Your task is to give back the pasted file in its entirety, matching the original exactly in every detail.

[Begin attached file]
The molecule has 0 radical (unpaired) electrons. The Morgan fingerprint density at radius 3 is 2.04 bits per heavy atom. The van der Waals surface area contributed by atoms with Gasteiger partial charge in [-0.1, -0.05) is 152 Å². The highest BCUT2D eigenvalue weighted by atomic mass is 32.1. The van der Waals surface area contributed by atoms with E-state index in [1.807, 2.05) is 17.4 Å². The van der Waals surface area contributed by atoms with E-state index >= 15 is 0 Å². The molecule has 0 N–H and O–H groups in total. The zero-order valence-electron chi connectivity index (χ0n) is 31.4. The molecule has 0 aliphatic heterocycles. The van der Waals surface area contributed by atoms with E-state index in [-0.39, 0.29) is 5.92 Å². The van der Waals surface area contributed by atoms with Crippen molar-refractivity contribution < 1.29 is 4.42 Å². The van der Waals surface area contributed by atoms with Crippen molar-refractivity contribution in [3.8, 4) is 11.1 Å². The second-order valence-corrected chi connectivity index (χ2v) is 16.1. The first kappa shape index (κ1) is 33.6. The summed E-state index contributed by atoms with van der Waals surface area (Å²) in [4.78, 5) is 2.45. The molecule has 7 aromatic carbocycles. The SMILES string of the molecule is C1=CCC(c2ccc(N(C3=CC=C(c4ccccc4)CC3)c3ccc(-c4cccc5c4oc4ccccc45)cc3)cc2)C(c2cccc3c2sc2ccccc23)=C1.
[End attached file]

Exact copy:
The molecule has 0 radical (unpaired) electrons. The Morgan fingerprint density at radius 3 is 2.04 bits per heavy atom. The van der Waals surface area contributed by atoms with Gasteiger partial charge in [-0.1, -0.05) is 152 Å². The highest BCUT2D eigenvalue weighted by atomic mass is 32.1. The van der Waals surface area contributed by atoms with E-state index in [1.807, 2.05) is 17.4 Å². The van der Waals surface area contributed by atoms with E-state index >= 15 is 0 Å². The molecule has 0 N–H and O–H groups in total. The zero-order valence-electron chi connectivity index (χ0n) is 31.4. The molecule has 0 aliphatic heterocycles. The van der Waals surface area contributed by atoms with E-state index in [-0.39, 0.29) is 5.92 Å². The van der Waals surface area contributed by atoms with Crippen molar-refractivity contribution < 1.29 is 4.42 Å². The van der Waals surface area contributed by atoms with Crippen molar-refractivity contribution in [3.8, 4) is 11.1 Å². The second-order valence-corrected chi connectivity index (χ2v) is 16.1. The first kappa shape index (κ1) is 33.6. The summed E-state index contributed by atoms with van der Waals surface area (Å²) in [4.78, 5) is 2.45. The molecule has 7 aromatic carbocycles. The SMILES string of the molecule is C1=CCC(c2ccc(N(C3=CC=C(c4ccccc4)CC3)c3ccc(-c4cccc5c4oc4ccccc45)cc3)cc2)C(c2cccc3c2sc2ccccc23)=C1.